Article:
Author: Madeleine Belfrage

In Love With Derry – Derry, Northern Ireland

In Love With Derry
Derry, Northern Ireland

If I focus my eyes on the ruins ahead and put one foot in front of the other, I know I can make it. It’s wet and bloody cold, but that’s the least of my worries. I once read that locals think the best thing about Ireland is the rain, “It keeps the feckin’ tourists away.” I’m one tourist that hasn’t been deterred. Caz, a 25 year old country girl from Victoria who is usually as tough as they come, is looking worse for wear beside me. We stumble up to the castle and start climbing the narrow stairway. I come up with the brilliant theory that if I count each step it will make it easier…42, 43, 44. Caz mentions something about last night’s drunken antics. “Don’t make me laugh, I’ll loose my concentration,” I reply. The thing about being in a country whose locals love to drink as much as you do is they always want to compete. We make it to the top, just. If the sky wasn’t so grey and I could focus more than 30 centimetres in front of my face, it would be a beautiful view from up here. There’s a line of three Italians ahead of us, their high spirits are quite frankly insulting. I watch as one sits down, ready to continue a tradition hundreds of years old. I turn to Caz in horror, “You mean I have to lie over the edge backwards?” Never mind ‘Kissing the Blarney Stone’; I was about to puke on it.

I will admit I had started this trip with a rather immature goal, to drink as much Guinness as humanly possible. I had heard that the Irish love a good time and the odd pint of ‘the black stuff’ and was keen to get into the Celtic spirit. Having been summoned back to uni, this one-week jaunt was to be my last before heading home to the real world. I had spent the last 12 months working six days a week for the minimum wage in the tourist centre of Cambridge. It was my year off, a chance to explore the unexplored and live a life of adventure. So I did what every other twenty-something Aussie has done, flew to London, took a job they couldn’t get a Pom to do, and spent the money backpacking around Europe.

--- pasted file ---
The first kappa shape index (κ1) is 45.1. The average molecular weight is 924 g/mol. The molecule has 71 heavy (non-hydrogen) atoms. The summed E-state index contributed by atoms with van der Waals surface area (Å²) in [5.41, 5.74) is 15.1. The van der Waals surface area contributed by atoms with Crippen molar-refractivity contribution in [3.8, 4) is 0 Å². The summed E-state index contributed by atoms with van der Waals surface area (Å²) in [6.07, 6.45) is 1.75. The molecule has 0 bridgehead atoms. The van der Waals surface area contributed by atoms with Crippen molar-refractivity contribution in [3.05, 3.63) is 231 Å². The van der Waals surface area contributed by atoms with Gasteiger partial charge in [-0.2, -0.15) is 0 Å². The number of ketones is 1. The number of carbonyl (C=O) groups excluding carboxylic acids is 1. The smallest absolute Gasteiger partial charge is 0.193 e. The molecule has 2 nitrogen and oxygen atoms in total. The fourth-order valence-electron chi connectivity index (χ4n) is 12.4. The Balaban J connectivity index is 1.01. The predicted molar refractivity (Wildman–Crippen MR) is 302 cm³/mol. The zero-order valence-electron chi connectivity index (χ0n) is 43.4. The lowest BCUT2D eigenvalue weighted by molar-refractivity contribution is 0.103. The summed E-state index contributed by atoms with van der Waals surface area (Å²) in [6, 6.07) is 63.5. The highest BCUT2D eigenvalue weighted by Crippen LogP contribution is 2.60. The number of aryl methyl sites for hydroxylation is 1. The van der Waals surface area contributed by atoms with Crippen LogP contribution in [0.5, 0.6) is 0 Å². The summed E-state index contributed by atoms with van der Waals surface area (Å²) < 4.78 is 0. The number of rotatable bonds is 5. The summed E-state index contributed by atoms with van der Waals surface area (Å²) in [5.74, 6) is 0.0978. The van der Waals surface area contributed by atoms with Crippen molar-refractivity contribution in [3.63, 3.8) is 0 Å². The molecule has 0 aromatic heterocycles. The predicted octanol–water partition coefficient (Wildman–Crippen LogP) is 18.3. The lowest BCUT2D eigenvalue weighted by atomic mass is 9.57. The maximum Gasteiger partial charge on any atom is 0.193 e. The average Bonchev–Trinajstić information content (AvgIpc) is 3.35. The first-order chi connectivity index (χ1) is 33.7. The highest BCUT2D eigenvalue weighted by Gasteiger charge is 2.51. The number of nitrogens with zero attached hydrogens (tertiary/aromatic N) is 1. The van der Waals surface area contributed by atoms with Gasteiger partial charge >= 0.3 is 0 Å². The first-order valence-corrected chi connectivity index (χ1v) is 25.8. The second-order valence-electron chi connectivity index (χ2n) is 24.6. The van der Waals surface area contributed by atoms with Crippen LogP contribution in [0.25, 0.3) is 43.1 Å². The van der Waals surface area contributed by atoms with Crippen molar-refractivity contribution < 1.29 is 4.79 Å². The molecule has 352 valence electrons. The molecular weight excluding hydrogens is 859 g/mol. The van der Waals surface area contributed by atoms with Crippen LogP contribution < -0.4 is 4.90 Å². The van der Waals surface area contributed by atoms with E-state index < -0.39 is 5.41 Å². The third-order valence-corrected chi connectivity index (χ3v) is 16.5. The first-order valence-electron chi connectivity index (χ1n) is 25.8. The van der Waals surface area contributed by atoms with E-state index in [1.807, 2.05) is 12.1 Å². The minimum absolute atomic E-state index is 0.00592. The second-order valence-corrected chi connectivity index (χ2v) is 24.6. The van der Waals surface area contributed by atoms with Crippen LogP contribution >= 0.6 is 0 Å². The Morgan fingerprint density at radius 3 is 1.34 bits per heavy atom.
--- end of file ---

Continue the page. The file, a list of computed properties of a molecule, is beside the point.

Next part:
Coat of Arms
Coat of Arms
As a grand finale, Ireland presented many drinking opportunities. Conveniently it also had lots to write home about. I had planned the Giant’s Causeway, a seaweed bath in Sligo and a few castles for tourist distractions. However, after a few days I weighed up my astronomical visa bill and ever diminishing bank balance and decided to leave Caz and head for Northern Ireland. For some reason not so many tourists want to go to the recent battlegrounds of the IRA and this has kept prices a little cheaper. If this meant I could have six Guinnesses (What’s the plural of Guinness � Guinnessai?) per session instead of four then I was prepared to take the risk.

I wasn’t long into my trip before I realised I had my priorities out of order. Getting away from the leprechaun tea towels and shamrock ashtrays of Dublin, I was able to witness a whole different side to the Irish story. I am embarrassed at how little I knew of the Northern Ireland conflict. I knew that the Catholics and Protestants were fighting, a few bombs had gone off and that U2 had written some pretty awesome songs about it.